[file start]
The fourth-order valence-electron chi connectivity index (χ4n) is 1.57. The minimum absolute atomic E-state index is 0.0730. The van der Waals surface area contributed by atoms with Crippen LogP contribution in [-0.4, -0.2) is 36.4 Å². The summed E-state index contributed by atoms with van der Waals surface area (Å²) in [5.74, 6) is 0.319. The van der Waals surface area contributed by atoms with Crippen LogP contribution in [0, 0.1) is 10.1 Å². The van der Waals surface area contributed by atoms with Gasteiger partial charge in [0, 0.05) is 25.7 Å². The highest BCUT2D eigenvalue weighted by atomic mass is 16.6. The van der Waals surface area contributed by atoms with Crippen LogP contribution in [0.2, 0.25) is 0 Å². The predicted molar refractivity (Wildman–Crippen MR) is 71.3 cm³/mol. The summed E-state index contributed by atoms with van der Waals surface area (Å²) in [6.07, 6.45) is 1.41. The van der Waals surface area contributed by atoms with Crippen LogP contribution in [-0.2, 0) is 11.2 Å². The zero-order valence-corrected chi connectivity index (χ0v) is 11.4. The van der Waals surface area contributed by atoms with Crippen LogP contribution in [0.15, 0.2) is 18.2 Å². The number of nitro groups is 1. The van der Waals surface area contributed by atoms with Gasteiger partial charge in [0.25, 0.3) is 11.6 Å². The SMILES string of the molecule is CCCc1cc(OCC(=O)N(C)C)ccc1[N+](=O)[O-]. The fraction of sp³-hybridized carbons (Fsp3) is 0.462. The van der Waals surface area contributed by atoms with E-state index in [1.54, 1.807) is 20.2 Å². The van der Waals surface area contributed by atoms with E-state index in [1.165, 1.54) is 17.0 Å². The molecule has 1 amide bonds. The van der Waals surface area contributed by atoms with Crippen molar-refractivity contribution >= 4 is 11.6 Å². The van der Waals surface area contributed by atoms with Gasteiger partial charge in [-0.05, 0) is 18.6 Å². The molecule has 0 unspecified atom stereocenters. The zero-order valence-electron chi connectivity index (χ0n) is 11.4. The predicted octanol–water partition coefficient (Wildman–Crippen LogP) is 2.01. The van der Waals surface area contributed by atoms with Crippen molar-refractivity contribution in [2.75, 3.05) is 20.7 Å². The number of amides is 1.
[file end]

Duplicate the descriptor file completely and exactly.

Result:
The fourth-order valence-electron chi connectivity index (χ4n) is 1.57. The minimum absolute atomic E-state index is 0.0730. The van der Waals surface area contributed by atoms with Crippen LogP contribution in [-0.4, -0.2) is 36.4 Å². The summed E-state index contributed by atoms with van der Waals surface area (Å²) in [5.74, 6) is 0.319. The van der Waals surface area contributed by atoms with Crippen LogP contribution in [0, 0.1) is 10.1 Å². The van der Waals surface area contributed by atoms with Gasteiger partial charge in [0, 0.05) is 25.7 Å². The highest BCUT2D eigenvalue weighted by atomic mass is 16.6. The van der Waals surface area contributed by atoms with Crippen LogP contribution in [0.2, 0.25) is 0 Å². The predicted molar refractivity (Wildman–Crippen MR) is 71.3 cm³/mol. The summed E-state index contributed by atoms with van der Waals surface area (Å²) in [6.07, 6.45) is 1.41. The van der Waals surface area contributed by atoms with Crippen LogP contribution in [-0.2, 0) is 11.2 Å². The zero-order valence-corrected chi connectivity index (χ0v) is 11.4. The van der Waals surface area contributed by atoms with Crippen LogP contribution in [0.15, 0.2) is 18.2 Å². The number of nitro groups is 1. The van der Waals surface area contributed by atoms with Gasteiger partial charge in [0.25, 0.3) is 11.6 Å². The SMILES string of the molecule is CCCc1cc(OCC(=O)N(C)C)ccc1[N+](=O)[O-]. The fraction of sp³-hybridized carbons (Fsp3) is 0.462. The van der Waals surface area contributed by atoms with E-state index in [1.54, 1.807) is 20.2 Å². The van der Waals surface area contributed by atoms with E-state index in [1.165, 1.54) is 17.0 Å². The molecule has 1 amide bonds. The van der Waals surface area contributed by atoms with Crippen molar-refractivity contribution >= 4 is 11.6 Å². The van der Waals surface area contributed by atoms with Gasteiger partial charge in [-0.05, 0) is 18.6 Å². The molecule has 0 unspecified atom stereocenters. The zero-order valence-electron chi connectivity index (χ0n) is 11.4. The predicted octanol–water partition coefficient (Wildman–Crippen LogP) is 2.01. The van der Waals surface area contributed by atoms with Crippen molar-refractivity contribution in [2.75, 3.05) is 20.7 Å². The number of amides is 1.